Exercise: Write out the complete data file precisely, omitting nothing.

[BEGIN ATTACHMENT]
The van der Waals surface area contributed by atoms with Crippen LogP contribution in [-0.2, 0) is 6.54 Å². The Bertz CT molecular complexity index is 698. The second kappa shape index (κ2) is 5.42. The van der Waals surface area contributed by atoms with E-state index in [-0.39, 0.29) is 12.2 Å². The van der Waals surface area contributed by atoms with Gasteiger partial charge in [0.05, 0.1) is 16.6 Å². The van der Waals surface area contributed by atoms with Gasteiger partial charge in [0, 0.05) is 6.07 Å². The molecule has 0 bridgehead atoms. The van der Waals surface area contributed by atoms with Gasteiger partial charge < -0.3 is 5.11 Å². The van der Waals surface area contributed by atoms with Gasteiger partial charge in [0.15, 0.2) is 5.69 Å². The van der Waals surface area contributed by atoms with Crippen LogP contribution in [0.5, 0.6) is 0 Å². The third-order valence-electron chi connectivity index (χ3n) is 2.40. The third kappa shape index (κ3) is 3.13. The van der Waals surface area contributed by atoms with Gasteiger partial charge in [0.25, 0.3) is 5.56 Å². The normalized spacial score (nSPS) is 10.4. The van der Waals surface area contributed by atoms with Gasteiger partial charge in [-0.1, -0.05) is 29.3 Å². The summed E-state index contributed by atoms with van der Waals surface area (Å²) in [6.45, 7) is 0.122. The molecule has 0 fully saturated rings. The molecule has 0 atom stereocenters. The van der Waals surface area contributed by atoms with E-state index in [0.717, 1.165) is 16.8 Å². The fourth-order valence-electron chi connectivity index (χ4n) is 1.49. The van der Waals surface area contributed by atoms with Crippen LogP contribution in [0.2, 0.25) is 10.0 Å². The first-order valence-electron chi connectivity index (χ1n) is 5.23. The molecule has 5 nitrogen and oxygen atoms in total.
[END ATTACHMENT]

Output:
The van der Waals surface area contributed by atoms with Crippen LogP contribution in [-0.2, 0) is 6.54 Å². The Bertz CT molecular complexity index is 698. The second kappa shape index (κ2) is 5.42. The van der Waals surface area contributed by atoms with E-state index in [-0.39, 0.29) is 12.2 Å². The van der Waals surface area contributed by atoms with Gasteiger partial charge in [0.05, 0.1) is 16.6 Å². The van der Waals surface area contributed by atoms with Gasteiger partial charge in [0, 0.05) is 6.07 Å². The molecule has 0 bridgehead atoms. The van der Waals surface area contributed by atoms with Gasteiger partial charge < -0.3 is 5.11 Å². The van der Waals surface area contributed by atoms with Gasteiger partial charge in [0.15, 0.2) is 5.69 Å². The van der Waals surface area contributed by atoms with Crippen LogP contribution in [0.5, 0.6) is 0 Å². The third-order valence-electron chi connectivity index (χ3n) is 2.40. The third kappa shape index (κ3) is 3.13. The van der Waals surface area contributed by atoms with Gasteiger partial charge in [0.25, 0.3) is 5.56 Å². The normalized spacial score (nSPS) is 10.4. The van der Waals surface area contributed by atoms with Gasteiger partial charge in [-0.1, -0.05) is 29.3 Å². The summed E-state index contributed by atoms with van der Waals surface area (Å²) in [6.45, 7) is 0.122. The molecule has 0 fully saturated rings. The molecule has 0 atom stereocenters. The van der Waals surface area contributed by atoms with E-state index in [0.717, 1.165) is 16.8 Å². The fourth-order valence-electron chi connectivity index (χ4n) is 1.49. The van der Waals surface area contributed by atoms with Crippen LogP contribution in [0.2, 0.25) is 10.0 Å². The first-order valence-electron chi connectivity index (χ1n) is 5.23. The molecule has 5 nitrogen and oxygen atoms in total.